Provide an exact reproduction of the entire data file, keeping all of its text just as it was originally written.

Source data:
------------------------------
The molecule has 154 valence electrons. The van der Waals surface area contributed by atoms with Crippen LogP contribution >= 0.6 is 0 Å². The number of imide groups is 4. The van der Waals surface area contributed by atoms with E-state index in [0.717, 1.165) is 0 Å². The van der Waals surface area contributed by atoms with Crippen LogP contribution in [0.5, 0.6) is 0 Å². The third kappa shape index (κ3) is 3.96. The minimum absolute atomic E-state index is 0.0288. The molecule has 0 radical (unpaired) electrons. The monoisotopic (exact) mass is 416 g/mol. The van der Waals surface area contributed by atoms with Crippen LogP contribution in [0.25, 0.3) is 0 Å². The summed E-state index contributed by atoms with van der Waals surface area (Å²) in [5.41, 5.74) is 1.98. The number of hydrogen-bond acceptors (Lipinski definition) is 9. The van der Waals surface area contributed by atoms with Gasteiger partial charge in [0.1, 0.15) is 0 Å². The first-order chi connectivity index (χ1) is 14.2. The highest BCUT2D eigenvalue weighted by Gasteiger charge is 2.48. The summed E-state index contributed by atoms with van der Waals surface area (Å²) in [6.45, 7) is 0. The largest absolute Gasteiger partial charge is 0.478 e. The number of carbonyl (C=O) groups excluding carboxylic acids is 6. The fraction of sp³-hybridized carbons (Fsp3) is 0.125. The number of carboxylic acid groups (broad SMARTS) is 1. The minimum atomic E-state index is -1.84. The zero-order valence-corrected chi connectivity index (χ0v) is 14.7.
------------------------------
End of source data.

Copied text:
The molecule has 154 valence electrons. The van der Waals surface area contributed by atoms with Crippen LogP contribution >= 0.6 is 0 Å². The number of imide groups is 4. The van der Waals surface area contributed by atoms with E-state index in [0.717, 1.165) is 0 Å². The van der Waals surface area contributed by atoms with Crippen LogP contribution in [0.5, 0.6) is 0 Å². The third kappa shape index (κ3) is 3.96. The minimum absolute atomic E-state index is 0.0288. The molecule has 0 radical (unpaired) electrons. The monoisotopic (exact) mass is 416 g/mol. The van der Waals surface area contributed by atoms with Crippen LogP contribution in [0.25, 0.3) is 0 Å². The summed E-state index contributed by atoms with van der Waals surface area (Å²) in [5.41, 5.74) is 1.98. The number of hydrogen-bond acceptors (Lipinski definition) is 9. The van der Waals surface area contributed by atoms with Gasteiger partial charge in [0.1, 0.15) is 0 Å². The first-order chi connectivity index (χ1) is 14.2. The highest BCUT2D eigenvalue weighted by Gasteiger charge is 2.48. The summed E-state index contributed by atoms with van der Waals surface area (Å²) in [6.45, 7) is 0. The largest absolute Gasteiger partial charge is 0.478 e. The number of carbonyl (C=O) groups excluding carboxylic acids is 6. The fraction of sp³-hybridized carbons (Fsp3) is 0.125. The number of carboxylic acid groups (broad SMARTS) is 1. The minimum atomic E-state index is -1.84. The zero-order valence-corrected chi connectivity index (χ0v) is 14.7.